It’s called,

(drumroll)

THE 12 DAYS OF CHRISTMAS.

Because, after all, what spreads more peace, hope and cheer than a nice fat partridge that’s just been plucked out of a primival Genovian Pear-Tree?

Here’s how it actually goes. I have a Christmas Bucket List called The 12 Days of Christmas. Basically, 12 things to do on twelve different days leading up to the day of Christ’s birth. The point is to make good memories, encourage people, and to pour out the Father’s love and giving which is what our Savior’s arrival was all about.

It was a giving-of-Himself in an even deeper sense than I’ll ever fully understand, actually.

So here goes….

1. Fill a shoebox for Operation Christmas Child

Belize

Wrap a box. Fill with fun. Send to a child who needs a ray of hope. Can’t believe I’ve never done this. There are drop-off locations everywhere! But the deadline is November 18 so…. time to hit Five Below and some craft stores!

2. Send mail to soldiers.

Holiday Mail for Heroes: perfect opportunity to spread Christ’s love! I can’t imagine the mental and emotional pain soldiers face every day, but Jesus does…. and he has a cure. Deadline for mail to arrive at Mail for Heroes Headquarters: December 6.

3. Send Christmas cards… on time!

While we’re speaking of cards I’ll admit…. mine are usually late. Here’s to turning over a new leaf!

4. Donate blood.

Sounds gruesome… but it’s fast, simple, and comes with free snacks. And blood banks are low in my area.

5. Hear Handel’s ‘Messiah’ live.

My Mother’s favorite, and an old Christmas tradition that was dropped when we were old enough to (loudly) voice our complaints that the soloists shrill notes shattered our eardrums. The lyrics do a phenomenal job of capturing and displaying the Messiah’s journey of love and heartache.

6. Have a cookie-making (read: eating) party.

yummmmmyyyy

One word sums it up: YUM. Foremost on my mind: these^.

7.Tour the lights on a snowy night.

There’s just something about friends, hot chocolate, the wet, foggy chill of snowy air….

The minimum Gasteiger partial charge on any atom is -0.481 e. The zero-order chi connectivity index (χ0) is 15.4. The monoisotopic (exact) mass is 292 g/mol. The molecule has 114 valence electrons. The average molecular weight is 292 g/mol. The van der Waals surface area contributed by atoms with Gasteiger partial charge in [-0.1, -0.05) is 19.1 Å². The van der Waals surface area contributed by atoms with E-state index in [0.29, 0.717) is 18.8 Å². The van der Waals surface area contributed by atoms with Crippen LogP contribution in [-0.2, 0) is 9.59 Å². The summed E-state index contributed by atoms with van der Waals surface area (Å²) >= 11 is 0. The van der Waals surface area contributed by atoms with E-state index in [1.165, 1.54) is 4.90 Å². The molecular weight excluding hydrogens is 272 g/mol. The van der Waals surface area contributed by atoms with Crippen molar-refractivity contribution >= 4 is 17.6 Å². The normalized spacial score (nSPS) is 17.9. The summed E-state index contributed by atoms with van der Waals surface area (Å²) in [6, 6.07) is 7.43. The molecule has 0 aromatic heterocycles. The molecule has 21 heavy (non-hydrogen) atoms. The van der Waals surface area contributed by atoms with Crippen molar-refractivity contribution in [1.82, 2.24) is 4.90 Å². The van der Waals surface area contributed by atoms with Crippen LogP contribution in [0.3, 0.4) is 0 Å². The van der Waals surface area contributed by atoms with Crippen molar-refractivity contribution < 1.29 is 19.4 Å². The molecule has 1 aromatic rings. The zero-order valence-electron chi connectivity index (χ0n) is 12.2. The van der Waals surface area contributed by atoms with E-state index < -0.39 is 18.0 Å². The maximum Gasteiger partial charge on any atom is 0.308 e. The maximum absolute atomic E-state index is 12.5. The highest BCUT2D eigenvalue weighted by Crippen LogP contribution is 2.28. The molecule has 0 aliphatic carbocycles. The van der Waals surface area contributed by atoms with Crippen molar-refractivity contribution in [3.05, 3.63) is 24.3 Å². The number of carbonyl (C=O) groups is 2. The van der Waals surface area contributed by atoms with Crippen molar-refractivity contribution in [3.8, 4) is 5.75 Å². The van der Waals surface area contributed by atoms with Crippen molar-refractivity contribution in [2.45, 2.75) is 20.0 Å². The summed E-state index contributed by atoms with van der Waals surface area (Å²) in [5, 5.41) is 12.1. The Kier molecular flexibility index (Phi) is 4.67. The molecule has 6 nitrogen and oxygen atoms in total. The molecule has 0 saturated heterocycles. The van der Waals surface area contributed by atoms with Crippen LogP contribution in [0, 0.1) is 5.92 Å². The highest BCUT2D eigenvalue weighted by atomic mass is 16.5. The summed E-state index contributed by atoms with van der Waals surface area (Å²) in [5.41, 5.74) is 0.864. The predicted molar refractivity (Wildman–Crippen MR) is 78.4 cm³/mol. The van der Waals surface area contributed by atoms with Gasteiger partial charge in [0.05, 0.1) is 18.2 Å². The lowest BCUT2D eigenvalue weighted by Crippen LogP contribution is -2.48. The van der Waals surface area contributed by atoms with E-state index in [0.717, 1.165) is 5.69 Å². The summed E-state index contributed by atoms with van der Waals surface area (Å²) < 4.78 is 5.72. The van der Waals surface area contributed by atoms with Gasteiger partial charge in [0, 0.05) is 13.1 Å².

8. Watch a Christmas Drama.

Seeing the story in action sometimes brings up things I’ve never considered before, and always fills my heart with cheer.

9. Love up on kids in a children’s rehab center.

I just can’t forget Erica, the girl who wanted to talk & talk to me…. and had no one. She was my age, and bound to the confines of her sickness forever.

10. Bedazzle someone’s home in the dead of Christmas Eve night.

Holidays are painful reminders of days gone by for many, many people. A little goodwill might help.

11. Serve at a soup kitchen on Christmas morning.

A moment in a darker world can make you instantly wish for your own, even with it’s flaws. A moment of authentic love can sprout strength.

12. Drink eggnog for the first time.

Or read the Christmas story every day. Or sing “Deck the Halls” at top volume whenever an angry face is spotted. Or dress the dog up in a scandalously embarrassing costume and take her to visit my senior friends. Or do all of the above.

Simultaneously, even.

Hey, who said I need to make my mind up? It’s not even Thanksgiving yet, ya’ll! But I’d love to hear YOUR holiday traditions that make Christmas meaningful! Leave a comment… maybe I’ll try some of them!

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Happy season of rejoicing to all, and to all a good night.